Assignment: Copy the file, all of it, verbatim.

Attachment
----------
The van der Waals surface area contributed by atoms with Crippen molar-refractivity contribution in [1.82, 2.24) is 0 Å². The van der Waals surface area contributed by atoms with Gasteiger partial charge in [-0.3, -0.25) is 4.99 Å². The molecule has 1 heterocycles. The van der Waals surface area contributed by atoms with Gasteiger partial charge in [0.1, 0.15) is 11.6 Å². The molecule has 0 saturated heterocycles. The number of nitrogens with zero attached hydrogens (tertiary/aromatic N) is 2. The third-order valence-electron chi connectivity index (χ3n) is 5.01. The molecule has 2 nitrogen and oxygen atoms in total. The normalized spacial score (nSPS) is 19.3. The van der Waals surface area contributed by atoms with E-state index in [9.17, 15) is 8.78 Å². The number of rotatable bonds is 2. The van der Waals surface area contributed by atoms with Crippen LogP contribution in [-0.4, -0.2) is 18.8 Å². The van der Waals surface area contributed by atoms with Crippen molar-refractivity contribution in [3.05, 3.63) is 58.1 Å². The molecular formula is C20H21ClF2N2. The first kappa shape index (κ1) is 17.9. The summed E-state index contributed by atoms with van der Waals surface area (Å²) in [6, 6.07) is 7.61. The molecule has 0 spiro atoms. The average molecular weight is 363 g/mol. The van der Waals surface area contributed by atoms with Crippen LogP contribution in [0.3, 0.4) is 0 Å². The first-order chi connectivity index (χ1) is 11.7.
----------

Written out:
The van der Waals surface area contributed by atoms with Crippen molar-refractivity contribution in [1.82, 2.24) is 0 Å². The van der Waals surface area contributed by atoms with Gasteiger partial charge in [-0.3, -0.25) is 4.99 Å². The molecule has 1 heterocycles. The van der Waals surface area contributed by atoms with Gasteiger partial charge in [0.1, 0.15) is 11.6 Å². The molecule has 0 saturated heterocycles. The number of nitrogens with zero attached hydrogens (tertiary/aromatic N) is 2. The third-order valence-electron chi connectivity index (χ3n) is 5.01. The molecule has 2 nitrogen and oxygen atoms in total. The normalized spacial score (nSPS) is 19.3. The van der Waals surface area contributed by atoms with E-state index in [9.17, 15) is 8.78 Å². The number of rotatable bonds is 2. The van der Waals surface area contributed by atoms with Crippen LogP contribution in [-0.4, -0.2) is 18.8 Å². The van der Waals surface area contributed by atoms with Crippen molar-refractivity contribution in [3.05, 3.63) is 58.1 Å². The molecular formula is C20H21ClF2N2. The first kappa shape index (κ1) is 17.9. The summed E-state index contributed by atoms with van der Waals surface area (Å²) in [6, 6.07) is 7.61. The molecule has 0 spiro atoms. The average molecular weight is 363 g/mol. The van der Waals surface area contributed by atoms with Crippen LogP contribution in [0.3, 0.4) is 0 Å². The first-order chi connectivity index (χ1) is 11.7.